I got out of the fly-vest habit a decade or more ago, mainly because I was always carrying a camera backpack. I tried a bum-bag for years, but found that I often dunked it, so had to start using waterproof fly boxes. That stopped flies getting soggy, but the setup wasnâ€™t so good for, say, spare lenses and phonesâ€¦
I then constructed a reversible chest pack thing that was a fly fishing waist pack on one side, camera bag on the other, with shoulder straps that allowed me to spin it around and â€˜change modesâ€™ from fishing to photography. It was up out of the water, but still when it rained I had to use rain covers, and be very careful when wading. It wasnâ€™t perfect.
Then along came the Simms Dry Creek Z Hip-Pack. Totally waterproof, with a submersible zip, at 8 litres itâ€™s big enough on its own for a day-trip, but not so big as to be cumbersome. Now I can put a small camera, spare lens, sunglass cleaning cloths and lunch in it, plus fly boxes and a light rain jacket.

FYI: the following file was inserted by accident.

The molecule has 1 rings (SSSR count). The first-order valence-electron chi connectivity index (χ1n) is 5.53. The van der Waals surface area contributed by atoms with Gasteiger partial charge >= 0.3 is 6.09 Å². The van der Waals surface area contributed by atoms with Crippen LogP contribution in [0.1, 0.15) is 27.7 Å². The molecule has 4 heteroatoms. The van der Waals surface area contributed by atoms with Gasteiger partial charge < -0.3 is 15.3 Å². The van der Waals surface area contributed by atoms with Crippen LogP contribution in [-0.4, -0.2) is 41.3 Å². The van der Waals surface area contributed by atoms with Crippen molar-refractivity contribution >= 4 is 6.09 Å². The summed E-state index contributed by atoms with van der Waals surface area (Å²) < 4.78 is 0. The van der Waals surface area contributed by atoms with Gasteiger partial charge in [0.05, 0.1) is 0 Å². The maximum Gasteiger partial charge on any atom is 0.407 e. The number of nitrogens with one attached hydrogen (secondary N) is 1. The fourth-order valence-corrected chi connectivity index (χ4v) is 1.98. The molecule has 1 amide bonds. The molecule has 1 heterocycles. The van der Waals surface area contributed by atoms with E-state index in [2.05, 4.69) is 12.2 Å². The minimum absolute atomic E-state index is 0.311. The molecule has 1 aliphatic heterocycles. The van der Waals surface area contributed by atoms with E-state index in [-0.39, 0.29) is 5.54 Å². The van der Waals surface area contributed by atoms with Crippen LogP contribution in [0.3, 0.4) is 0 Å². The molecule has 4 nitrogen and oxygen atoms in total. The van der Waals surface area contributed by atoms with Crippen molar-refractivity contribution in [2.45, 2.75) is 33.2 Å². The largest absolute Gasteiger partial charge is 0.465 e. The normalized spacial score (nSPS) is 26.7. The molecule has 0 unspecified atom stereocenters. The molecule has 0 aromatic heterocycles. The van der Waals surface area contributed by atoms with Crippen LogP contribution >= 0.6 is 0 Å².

At Christmas Island it was perfect as rain storms blasted through or wading got a bit deep. In the surf on the outside of the island I fished deeper and more adventurously than I normally would, meaning I could get to where the fish were.
Yes, itâ€™s expensive, but still a heap less than replacing all my flies, or a camera. Itâ€™s really robust fabric and will last for ages. Itâ€™s got little organiser pockets inside, but is otherwise bare. Finally, a solution!
Also on the trip I took the new Simms line nippers and pliers. Both are beautifully made, with replaceable cutters and jaws. Yes, theyâ€™re a bit lush, but I know theyâ€™ll last a long time, which means better value in the long run. Love â€™em. The other gem was the Simms guard socks, which meant I only got one piece of coral in my boots in a week of fishing. The other guys couldnâ€™t claim anything like that. Worth every cent.
Most fly shops have Simms, so ask at your local.